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dc.contributor.authorAyella, Allan
dc.contributor.authorMoriah, Beck R.
dc.date.accessioned2017-09-18T02:11:39Z
dc.date.available2017-09-18T02:11:39Z
dc.date.issued2017-04
dc.identifier.citationAllan Klara Ayella and Beck R Moriah Rheostat or Toggle: Examining the role of non-conserved mutations to LURE students into research FASEB J April 2017 31:589.3en_US
dc.identifier.issn0892-6638
dc.identifier.otherWOS:000405461402279
dc.identifier.urihttp://www.fasebj.org/content/31/1_Supplement/589.3
dc.identifier.urihttp://hdl.handle.net/10057/14090
dc.descriptionClick on the URL to access the article (may not be free).en_US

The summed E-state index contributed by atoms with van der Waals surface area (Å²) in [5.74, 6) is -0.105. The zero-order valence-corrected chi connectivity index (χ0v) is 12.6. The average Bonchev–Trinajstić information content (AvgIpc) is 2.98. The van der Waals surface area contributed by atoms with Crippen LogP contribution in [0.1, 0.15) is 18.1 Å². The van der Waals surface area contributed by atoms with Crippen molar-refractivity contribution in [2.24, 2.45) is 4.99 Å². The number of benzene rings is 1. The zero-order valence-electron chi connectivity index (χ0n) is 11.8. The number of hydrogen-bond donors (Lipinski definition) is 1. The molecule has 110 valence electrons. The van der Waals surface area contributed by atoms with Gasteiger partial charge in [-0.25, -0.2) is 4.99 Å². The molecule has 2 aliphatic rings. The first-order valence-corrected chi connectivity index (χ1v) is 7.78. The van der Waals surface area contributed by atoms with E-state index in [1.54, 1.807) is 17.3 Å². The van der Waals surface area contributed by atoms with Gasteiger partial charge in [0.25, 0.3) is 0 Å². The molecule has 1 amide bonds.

dc.description.abstractThere is a growing movement to involve undergraduate students in authentic research experiences. A variety of studies have indicated the strength of this approach in developing scientific aptitude, confidence, critical thinking skills and likelihood to become career scientists. Course-based undergraduate research experiences (CUREs) provide the opportunity to lure students into legitimate research at both primarily undergraduate and large research institutions. Here, we describe how to use a CURE-based biochemistry lab course to explore the role of conserved and non-conserved amino-acid sites in structure and function of lactate dehydrogenase enzyme (LDH).en_US
dc.description.sponsorshipWichita State University and McPherson College.en_US
dc.language.isoen_USen_US
dc.publisherFederation of American Societies for Experimental Biologyen_US
dc.relation.ispartofseriesFASEB Journal;v.31:no.1
dc.titleRheostat or Toggle: Examining the role of non-conserved mutations to LURE students into researchen_US
dc.typeAbstracten_US
dc.rights.holderCopyright © 2017 by the Federation of American Societies for Experimental Biologyen_US


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